Is it still possible for a regular person to buy a home in Grand Rapids Michigan in 2022?


Information is swirling about the housing market as buyers make plans for 2022. Interest rates are still attractive, payments are pretty affordable compared to rents. The question is, can a regular person just buy a home in this market?

This “active residential listings” chart has been receiving attention, and rightly so. Current Active listings are at a modern-day low. Currently, the number of homes with “sale pending” signs is 140% of the number of homes with active “for sale” (active) signs.

How about total number of new listings submitted to the MLS annually? Comparing 2015 to 2021, it looks like the annual number of homes listed is down by a total of 15%. That’s 2268 fewer annual listings per year, or 189 fewer listings per month. 2015 was a year when Realtors were fighting to prove a 2-5% increase to appraisers, often falling short, as many appraisal reports still somehow showed the Greater Grand Rapids market as “stable” as opposed to “appreciating.”

The red box illustrates an era when local inventory was flooded, with homes eventually ending up selling for pennies on the dollar. That took a few years to get past, and took homes away from a lot of people. People were trending out of homes fast, loans were harder to get, and rental investors made up a large portion of buyers. That’s one reason we saw the epic first time buyer tax credit in 2008-09.

Here’s an interesting chart. Number of homes sold does not seem to change much from year to year. This chart compares number of homes sold in January each year since 2012. The population of West Michigan is pretty stable. Confidence in 2022s housing market is high as people watch property values quickly increase. The group of active first time buyers, which drive the housing market, is increasing. Loans are easy to obtain and cheap, rents are going up, and the generation of Millennials in the age range of 26-41 are rapidly entering the market.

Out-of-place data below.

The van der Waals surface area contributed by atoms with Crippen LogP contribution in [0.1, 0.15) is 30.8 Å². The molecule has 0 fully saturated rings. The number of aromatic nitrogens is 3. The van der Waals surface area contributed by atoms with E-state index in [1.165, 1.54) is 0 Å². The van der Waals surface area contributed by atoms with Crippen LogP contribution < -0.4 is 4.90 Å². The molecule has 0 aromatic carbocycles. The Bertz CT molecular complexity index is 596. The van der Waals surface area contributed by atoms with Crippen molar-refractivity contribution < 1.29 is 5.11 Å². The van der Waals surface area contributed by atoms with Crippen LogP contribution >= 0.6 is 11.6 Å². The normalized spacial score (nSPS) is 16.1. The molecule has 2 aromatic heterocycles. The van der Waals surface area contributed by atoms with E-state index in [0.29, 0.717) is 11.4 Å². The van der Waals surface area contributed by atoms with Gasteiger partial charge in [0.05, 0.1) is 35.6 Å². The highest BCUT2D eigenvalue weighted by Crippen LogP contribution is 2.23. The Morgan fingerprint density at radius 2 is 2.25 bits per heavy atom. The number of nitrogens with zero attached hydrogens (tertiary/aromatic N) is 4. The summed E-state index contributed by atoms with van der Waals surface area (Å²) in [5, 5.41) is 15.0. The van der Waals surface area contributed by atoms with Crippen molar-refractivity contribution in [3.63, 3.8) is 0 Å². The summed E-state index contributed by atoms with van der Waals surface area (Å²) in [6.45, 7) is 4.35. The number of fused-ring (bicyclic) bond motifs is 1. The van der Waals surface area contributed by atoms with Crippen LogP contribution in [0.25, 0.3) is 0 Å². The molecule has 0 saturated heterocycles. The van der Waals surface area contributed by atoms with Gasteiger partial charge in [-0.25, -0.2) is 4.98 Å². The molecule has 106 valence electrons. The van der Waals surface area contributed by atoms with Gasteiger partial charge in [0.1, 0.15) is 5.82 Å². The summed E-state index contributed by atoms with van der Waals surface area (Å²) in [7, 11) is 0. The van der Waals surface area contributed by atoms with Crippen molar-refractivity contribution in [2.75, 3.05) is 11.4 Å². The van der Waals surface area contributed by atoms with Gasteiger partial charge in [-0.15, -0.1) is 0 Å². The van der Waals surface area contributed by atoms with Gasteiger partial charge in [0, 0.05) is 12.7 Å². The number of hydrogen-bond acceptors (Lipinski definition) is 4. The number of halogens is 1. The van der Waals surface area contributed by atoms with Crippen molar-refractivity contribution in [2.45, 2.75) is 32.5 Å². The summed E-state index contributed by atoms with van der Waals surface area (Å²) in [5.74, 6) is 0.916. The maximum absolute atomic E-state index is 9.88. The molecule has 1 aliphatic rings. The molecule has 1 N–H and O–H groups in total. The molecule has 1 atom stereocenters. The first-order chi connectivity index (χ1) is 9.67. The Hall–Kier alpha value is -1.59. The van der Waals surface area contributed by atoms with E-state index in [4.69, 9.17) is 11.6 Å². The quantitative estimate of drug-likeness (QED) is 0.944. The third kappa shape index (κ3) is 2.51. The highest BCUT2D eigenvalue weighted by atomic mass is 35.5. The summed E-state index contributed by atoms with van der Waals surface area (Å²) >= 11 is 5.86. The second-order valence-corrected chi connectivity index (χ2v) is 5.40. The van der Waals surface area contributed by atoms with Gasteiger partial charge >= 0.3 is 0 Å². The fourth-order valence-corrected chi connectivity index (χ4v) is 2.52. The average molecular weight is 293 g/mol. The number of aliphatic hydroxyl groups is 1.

Solutions to low inventory are not super encouraging in the short term:
*Redistribute some rental homes from investors back to owners, left over from the foreclosure era. Offer investors incentives to sell rentals, possibly a reduction in capital gains tax or a creative local state or federal tax incentive
*More new construction, address labor shortages, address supply chain issues, incentivize builders?
*Interest rates raising, making homes less affordable
*Reduction in conglomerate purchases or REITs
*Reduced foreign investment
*Restrictions on short term rentals
*Buyer Fatigue
*Shift in demand
*Shift in population

Is it still possible for a regular person to buy a home in 2022?
Yes. A successful buyer will align with an experienced agent who understands the current market, property values, and has a strategy for this market. Agents at Grand River Realty have the knowledge, training, experience, and strategy that is necessary to be successful as a buyer in this competitive market. Here are some great Realtor® options.

Posted by Pete Bruinsma, Broker.
Pete’s Buyer Stats from 2021